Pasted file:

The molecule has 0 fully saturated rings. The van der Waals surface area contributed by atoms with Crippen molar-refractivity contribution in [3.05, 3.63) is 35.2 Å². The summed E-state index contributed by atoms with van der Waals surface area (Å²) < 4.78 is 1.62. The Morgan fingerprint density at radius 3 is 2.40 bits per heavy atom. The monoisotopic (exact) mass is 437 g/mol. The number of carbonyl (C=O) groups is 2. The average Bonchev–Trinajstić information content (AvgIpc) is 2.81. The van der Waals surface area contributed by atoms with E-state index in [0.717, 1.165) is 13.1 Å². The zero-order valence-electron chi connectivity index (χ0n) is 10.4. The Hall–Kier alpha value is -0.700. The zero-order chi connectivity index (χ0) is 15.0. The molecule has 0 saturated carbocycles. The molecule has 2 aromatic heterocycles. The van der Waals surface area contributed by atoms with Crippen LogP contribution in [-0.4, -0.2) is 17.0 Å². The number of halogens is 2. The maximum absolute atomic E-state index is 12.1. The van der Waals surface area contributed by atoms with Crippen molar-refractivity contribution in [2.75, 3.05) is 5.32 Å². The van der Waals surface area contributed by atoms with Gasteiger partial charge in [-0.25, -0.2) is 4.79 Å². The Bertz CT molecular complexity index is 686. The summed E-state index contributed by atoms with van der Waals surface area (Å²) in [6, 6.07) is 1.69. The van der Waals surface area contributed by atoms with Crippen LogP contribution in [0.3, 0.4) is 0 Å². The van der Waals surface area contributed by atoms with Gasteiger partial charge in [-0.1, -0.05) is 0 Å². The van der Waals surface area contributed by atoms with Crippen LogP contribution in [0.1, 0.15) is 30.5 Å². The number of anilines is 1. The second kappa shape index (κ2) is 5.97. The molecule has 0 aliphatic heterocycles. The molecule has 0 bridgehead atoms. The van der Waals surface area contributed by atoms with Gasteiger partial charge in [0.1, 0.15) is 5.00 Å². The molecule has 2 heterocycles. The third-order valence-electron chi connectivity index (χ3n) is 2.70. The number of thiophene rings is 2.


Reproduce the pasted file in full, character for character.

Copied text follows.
The molecule has 0 fully saturated rings. The van der Waals surface area contributed by atoms with Crippen molar-refractivity contribution in [3.05, 3.63) is 35.2 Å². The summed E-state index contributed by atoms with van der Waals surface area (Å²) < 4.78 is 1.62. The Morgan fingerprint density at radius 3 is 2.40 bits per heavy atom. The monoisotopic (exact) mass is 437 g/mol. The number of carbonyl (C=O) groups is 2. The average Bonchev–Trinajstić information content (AvgIpc) is 2.81. The van der Waals surface area contributed by atoms with E-state index in [0.717, 1.165) is 13.1 Å². The zero-order valence-electron chi connectivity index (χ0n) is 10.4. The Hall–Kier alpha value is -0.700. The zero-order chi connectivity index (χ0) is 15.0. The molecule has 0 saturated carbocycles. The molecule has 2 aromatic heterocycles. The van der Waals surface area contributed by atoms with Crippen LogP contribution in [-0.4, -0.2) is 17.0 Å². The number of halogens is 2. The maximum absolute atomic E-state index is 12.1. The van der Waals surface area contributed by atoms with Crippen molar-refractivity contribution in [2.75, 3.05) is 5.32 Å². The van der Waals surface area contributed by atoms with Gasteiger partial charge in [-0.25, -0.2) is 4.79 Å². The Bertz CT molecular complexity index is 686. The summed E-state index contributed by atoms with van der Waals surface area (Å²) in [6, 6.07) is 1.69. The van der Waals surface area contributed by atoms with Crippen LogP contribution in [0.3, 0.4) is 0 Å². The van der Waals surface area contributed by atoms with Gasteiger partial charge in [-0.1, -0.05) is 0 Å². The van der Waals surface area contributed by atoms with Crippen LogP contribution in [0.1, 0.15) is 30.5 Å². The number of anilines is 1. The second kappa shape index (κ2) is 5.97. The molecule has 0 aliphatic heterocycles. The molecule has 0 bridgehead atoms. The van der Waals surface area contributed by atoms with Gasteiger partial charge in [0.1, 0.15) is 5.00 Å². The molecule has 2 heterocycles. The third-order valence-electron chi connectivity index (χ3n) is 2.70. The number of thiophene rings is 2.